THE SEWING DIVAS sewing, design, fashion

May 31, 2006

Update on The Tailor’s Art at FIT

Filed under: Fashion,Musings — Gorgeous Things @ 5:43 pm

By Diva Ann, GorgeousThings

The following is exerpted from the press release from The Museum at FIT. You can see more at the link above. This looks like a great exhibit.

CURRENT EXHIBITION
********************

‘To illustrate tailoring techniques, particularly the seaming of complicated garments, The Tailor’s Art displays muslin versions that show how the garment is made next to finished garments for both men and women by Adrian and Balenciaga. “We selected these two designers because they are masters of the art of tailoring,” Mears said.

Gender differences are further explored by presenting flamboyant and tailored fashions for women that complement and contrast with the menswear on view. Among them are a painted silk and cotton “Iris” dress that likens the wearer to a flower, and a camel wool day suit with elaborate soutache trim. The historical survey of tailoring for women begins with a blue quilted silk petticoat from 1770 and culminates with a 1996 tuxedo dress suit by Ann Demulemeester.

Examples of lush, colorful textiles, an important element in tailoring, include a tartan plaid kilt and waistcoat from the 18th and 19th centuries, and a 1930 emerald green silk chiffon by Molyneux that could have inspired Noel Coward. This romantic attire contrasts with the sobriety of the gray flannel suit that Gregory Peck wore to symbolize conformity in The Man in the Gray Flannel Suit.

The Tailor’s Art ends with a display of the most modern examples of tailoring today. Highlights are Yohji Yamamoto’s deconstructed, reconstructed suit and a “ghetto fabulous” suit by Sean Jean, also known as “P. Diddy.”‘

One that didn’t make it

Filed under: Closures,Couture Techniques,Embellishment — georgene @ 6:22 am

By Diva Georgene
I received this sample from a factory in China in an appalling state – the trim was awful, the buttons were awful, it was nothing like what I envisionned when I sent off the development.
So what? you may ask. Only that I spent countless hours renovating it: ripping off everything and reconstructing it bit by bit, from setting on all the trim by hand, adding an organza bias to the hem and cuff to give it a little heft.

Here’s the a view of the cuff before I added the passementerie trim.

All of this was done by hand – impossible to put this knit to the machine and control it.

A trip to Britex netted me an impossibly expensive remnant of Italian silk twill to use as a facing. The knit was too soft to hold up the front, and the factory had not followed my instructions to put in a facing with fusible. Since there was no way to get more of the knit, I could only hope to match the color.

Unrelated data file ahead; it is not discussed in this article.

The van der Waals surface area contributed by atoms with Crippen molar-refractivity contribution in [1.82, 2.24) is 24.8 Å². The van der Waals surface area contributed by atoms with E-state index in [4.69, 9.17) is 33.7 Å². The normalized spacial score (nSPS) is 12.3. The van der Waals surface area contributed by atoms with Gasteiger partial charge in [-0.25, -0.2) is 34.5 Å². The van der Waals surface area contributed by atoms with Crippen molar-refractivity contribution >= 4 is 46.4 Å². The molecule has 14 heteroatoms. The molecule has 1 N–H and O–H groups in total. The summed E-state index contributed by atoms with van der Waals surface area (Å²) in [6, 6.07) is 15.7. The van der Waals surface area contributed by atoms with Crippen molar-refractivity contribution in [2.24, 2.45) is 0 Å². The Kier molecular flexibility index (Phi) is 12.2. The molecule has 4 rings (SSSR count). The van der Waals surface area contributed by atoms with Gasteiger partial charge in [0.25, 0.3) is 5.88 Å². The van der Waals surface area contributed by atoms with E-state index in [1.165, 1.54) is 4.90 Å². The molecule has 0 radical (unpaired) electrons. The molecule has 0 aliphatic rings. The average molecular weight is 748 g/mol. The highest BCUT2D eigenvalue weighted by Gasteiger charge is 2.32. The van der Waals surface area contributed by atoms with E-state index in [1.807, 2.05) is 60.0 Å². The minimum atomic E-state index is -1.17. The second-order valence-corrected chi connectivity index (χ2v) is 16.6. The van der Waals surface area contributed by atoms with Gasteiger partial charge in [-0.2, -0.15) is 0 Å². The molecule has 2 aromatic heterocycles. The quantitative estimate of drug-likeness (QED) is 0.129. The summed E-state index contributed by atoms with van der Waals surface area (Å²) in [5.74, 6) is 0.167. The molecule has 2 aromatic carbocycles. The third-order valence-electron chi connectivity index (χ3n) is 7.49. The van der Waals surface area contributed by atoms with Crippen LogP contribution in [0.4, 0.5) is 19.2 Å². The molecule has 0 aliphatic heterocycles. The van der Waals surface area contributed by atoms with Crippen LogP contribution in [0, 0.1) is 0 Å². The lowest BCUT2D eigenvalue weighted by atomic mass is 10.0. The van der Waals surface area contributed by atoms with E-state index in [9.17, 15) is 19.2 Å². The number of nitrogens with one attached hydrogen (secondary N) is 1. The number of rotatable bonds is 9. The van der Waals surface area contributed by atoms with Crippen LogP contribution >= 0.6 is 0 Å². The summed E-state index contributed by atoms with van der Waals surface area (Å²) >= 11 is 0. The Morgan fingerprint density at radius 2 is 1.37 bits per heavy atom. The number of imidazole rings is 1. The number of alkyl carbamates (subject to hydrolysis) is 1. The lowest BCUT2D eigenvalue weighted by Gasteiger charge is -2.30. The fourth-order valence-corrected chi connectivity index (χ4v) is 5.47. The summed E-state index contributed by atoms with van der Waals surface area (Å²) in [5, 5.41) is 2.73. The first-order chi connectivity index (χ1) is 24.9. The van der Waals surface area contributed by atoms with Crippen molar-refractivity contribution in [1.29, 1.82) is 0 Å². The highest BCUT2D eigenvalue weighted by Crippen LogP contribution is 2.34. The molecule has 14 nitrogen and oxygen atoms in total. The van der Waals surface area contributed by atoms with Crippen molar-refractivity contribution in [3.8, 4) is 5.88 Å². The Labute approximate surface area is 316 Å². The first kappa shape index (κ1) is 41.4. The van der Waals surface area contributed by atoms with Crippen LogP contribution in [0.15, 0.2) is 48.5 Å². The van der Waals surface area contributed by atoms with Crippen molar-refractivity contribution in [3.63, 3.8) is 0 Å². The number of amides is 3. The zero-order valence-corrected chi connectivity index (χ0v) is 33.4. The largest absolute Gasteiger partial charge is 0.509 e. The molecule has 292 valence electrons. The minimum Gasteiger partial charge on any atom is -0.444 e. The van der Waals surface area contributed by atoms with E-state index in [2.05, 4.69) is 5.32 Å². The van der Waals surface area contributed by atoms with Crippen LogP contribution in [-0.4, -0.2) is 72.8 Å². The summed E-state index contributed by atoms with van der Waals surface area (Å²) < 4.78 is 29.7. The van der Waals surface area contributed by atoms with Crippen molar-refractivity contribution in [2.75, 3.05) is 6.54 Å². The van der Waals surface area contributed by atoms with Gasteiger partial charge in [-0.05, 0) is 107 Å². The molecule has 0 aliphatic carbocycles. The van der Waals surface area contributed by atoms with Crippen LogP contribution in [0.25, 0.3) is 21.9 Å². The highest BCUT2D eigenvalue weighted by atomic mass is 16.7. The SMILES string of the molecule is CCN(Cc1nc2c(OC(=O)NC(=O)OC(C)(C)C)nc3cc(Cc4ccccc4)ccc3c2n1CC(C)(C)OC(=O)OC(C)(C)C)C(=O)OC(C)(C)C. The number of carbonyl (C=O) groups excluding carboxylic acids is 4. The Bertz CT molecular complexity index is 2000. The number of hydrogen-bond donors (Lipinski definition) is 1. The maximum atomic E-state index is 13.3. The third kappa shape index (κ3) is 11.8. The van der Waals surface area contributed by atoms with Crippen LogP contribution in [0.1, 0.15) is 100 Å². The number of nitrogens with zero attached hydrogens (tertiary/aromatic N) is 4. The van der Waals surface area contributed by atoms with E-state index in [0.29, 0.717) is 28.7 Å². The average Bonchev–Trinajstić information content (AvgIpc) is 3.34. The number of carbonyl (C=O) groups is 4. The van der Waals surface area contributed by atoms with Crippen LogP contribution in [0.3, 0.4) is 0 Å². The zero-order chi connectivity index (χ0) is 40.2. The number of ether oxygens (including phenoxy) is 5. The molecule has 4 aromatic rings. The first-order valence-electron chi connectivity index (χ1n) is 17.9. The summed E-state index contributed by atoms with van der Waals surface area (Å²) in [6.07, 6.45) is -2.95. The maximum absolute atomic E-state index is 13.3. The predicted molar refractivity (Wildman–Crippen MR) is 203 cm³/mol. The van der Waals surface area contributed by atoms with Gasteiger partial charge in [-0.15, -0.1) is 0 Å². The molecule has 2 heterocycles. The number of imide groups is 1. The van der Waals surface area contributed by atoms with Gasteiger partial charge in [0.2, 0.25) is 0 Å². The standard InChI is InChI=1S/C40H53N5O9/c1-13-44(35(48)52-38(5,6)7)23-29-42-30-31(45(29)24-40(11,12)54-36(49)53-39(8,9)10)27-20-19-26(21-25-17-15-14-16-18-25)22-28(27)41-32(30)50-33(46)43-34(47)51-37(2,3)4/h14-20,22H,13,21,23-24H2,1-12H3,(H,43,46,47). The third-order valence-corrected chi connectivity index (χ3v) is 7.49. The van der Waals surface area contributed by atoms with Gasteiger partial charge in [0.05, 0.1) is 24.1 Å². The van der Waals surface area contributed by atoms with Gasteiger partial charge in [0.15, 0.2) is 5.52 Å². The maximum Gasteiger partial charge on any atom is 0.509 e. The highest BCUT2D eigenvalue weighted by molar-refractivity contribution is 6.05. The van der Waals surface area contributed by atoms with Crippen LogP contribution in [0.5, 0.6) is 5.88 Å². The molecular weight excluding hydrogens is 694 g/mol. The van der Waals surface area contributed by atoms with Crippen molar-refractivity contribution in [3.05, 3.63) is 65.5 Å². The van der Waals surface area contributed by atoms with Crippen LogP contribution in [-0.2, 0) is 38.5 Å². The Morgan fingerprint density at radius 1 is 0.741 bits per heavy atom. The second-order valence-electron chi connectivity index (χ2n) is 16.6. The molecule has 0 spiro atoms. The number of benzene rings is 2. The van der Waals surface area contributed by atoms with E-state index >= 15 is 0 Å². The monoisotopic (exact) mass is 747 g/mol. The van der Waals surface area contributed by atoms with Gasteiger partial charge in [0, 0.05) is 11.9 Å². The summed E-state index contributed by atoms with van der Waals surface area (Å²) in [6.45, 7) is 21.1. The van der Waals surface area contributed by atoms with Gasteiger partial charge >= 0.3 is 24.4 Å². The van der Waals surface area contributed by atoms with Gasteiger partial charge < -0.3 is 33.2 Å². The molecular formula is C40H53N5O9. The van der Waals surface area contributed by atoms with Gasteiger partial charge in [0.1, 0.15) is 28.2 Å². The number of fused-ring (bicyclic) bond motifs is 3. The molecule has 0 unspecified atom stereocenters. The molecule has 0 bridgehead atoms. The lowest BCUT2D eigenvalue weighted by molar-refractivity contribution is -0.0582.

I prayed that this shopworn remnant would look better when I brought it back from the cleaners. The color was spot on when I finally got it back and I was able to find enough ‘good’ bits to cut out a back neck facing and the inside front.


Altogether I feel like I spent a 100 hours, and hundreds of dollars in this make-over. Unfortunately it got the axe, so now it’s in the reject sample pile. Let me just say I have a better insight to the workroom at Chanel now. They do this with Linton Tweeds however. I am not sure whether this would be harder or easier than my ribbon stripe knit. Too bad it’s not my size, I would wear it forever. If you add everything up, it definitely equals couture, although it didn’t start life that way. 4-Pocket Jacket R.I.P.

May 30, 2006

New FIT Exhibit “The Tailor’s Art”

Filed under: Fashion — georgene @ 3:08 am

by Diva Ann, GorgeousThings
A note in today’s Women Wear Daily tells us that The Museum at the Fashion Institute of Technology in New York City is showing a new exhibition, “The Tailor’s Art.” It features everything from a man’s embroidered velvet suit circa 1785 to a leather ensemble from Roberto Cavalli’s 2003 collection.
“The show helps us to understand that tailoring has not changed much in the past 250 years” according to research curator Patricia Mears.

The show opened on May 23rd but FIT’s website apparently hasn’t caught up with that fact yet. Perhaps after the long holiday weekend they will update?

May 29, 2006

Small Changes, Big Difference

Filed under: Pattern Reviews — Gorgeous Things @ 10:09 am

By Diva Ann, GorgeousThings

I was thinking of titling this post “Fashion Forward but Bass Ackward”, because I got the notion in my head to make a hoodie jacket from wool jersey during a stint of 80 degree days here in Boston. I don’t know, maybe it’s my subconscious desire to move to Australia, but when the weather gets hot, I like to work with winter fabrics. It’s the opposite when the thermometer reads below freezing – I’m making Aloha shirts and sundresses.